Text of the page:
A veteran of the Pacific Theater in WWII and the Korean War, Alan Shepard also served as a Navy test pilot and a NASA astronaut. Shepard was a member of the U.S. Naval Academy class of 1945 (graduated in 1944 due to accelerated course instruction) and became the first astronaut to receive flag officer rank. From August 1945-October 1945, Shepard served on board USS Cogswell (DD-561) and fought in the Western Caroline Islands, Leyte, Luzon, and Okinawa. Following WWII, he underwent flight training and became a naval aviator in 1947. Between 1951-57 he was a test pilot in addition to serving as an Operations Officer in Fighter Squadron 193 from 1953-55 doing two cruises in the western Pacific aboard USS Oriskany (CV-34). Shepherd was selected by NASA to be part of Project Mercury in April 1959 and began training to go into space in February 1961. Shepard made a brief fifteen-minute space flight on 5 May 1961, becoming the first American to do so. Doctors diagnosed Shepard with Ménière's Disease, an inner ear disorder causing vertigo, in 1964. He continued serving with NASA through the 1960s as Chief of the Astronauts Office—primarily monitoring astronaut crews and developing training for the Gemini and Apollo programs. Corrective surgery in 1969 restored Shepard to full flight status. He made his return to space as the commander of the Apollo XIV mission 31 January- 9 February 1971. This mission included the third manned lunar landing. Shepard, accompanied by Stuart Roosa, and Edgar Mitchell spent thirty-three hours on the lunar surface and collected 100 pounds of lunar samples. After the Apollo XIV mission, Shepard resumed duties as Chief of the Astronauts Office until his retirement in 1974. He worked in the private sector following retirement and served as President of the non-profit Mercury Seven Foundation. He died of leukemia in 1998 and he and his wife’s ashes were spread near their Pebble Beach home.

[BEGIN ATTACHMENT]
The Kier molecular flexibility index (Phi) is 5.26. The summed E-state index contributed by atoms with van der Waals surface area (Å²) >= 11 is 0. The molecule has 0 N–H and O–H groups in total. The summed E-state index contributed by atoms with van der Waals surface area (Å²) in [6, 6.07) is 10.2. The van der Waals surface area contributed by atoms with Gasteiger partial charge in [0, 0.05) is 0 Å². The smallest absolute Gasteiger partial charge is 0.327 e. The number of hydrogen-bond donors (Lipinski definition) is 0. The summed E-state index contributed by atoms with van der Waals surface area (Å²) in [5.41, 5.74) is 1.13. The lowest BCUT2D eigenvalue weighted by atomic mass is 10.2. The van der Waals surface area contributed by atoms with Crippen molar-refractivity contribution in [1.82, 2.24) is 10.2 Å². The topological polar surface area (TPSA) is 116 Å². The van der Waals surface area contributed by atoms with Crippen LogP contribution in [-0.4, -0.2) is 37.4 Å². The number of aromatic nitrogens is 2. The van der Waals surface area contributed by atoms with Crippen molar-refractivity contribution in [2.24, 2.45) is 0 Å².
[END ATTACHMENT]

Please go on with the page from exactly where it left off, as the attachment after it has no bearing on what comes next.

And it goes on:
Alan Shepard (T-AKE-3) is named for Rear Admiral Shepard.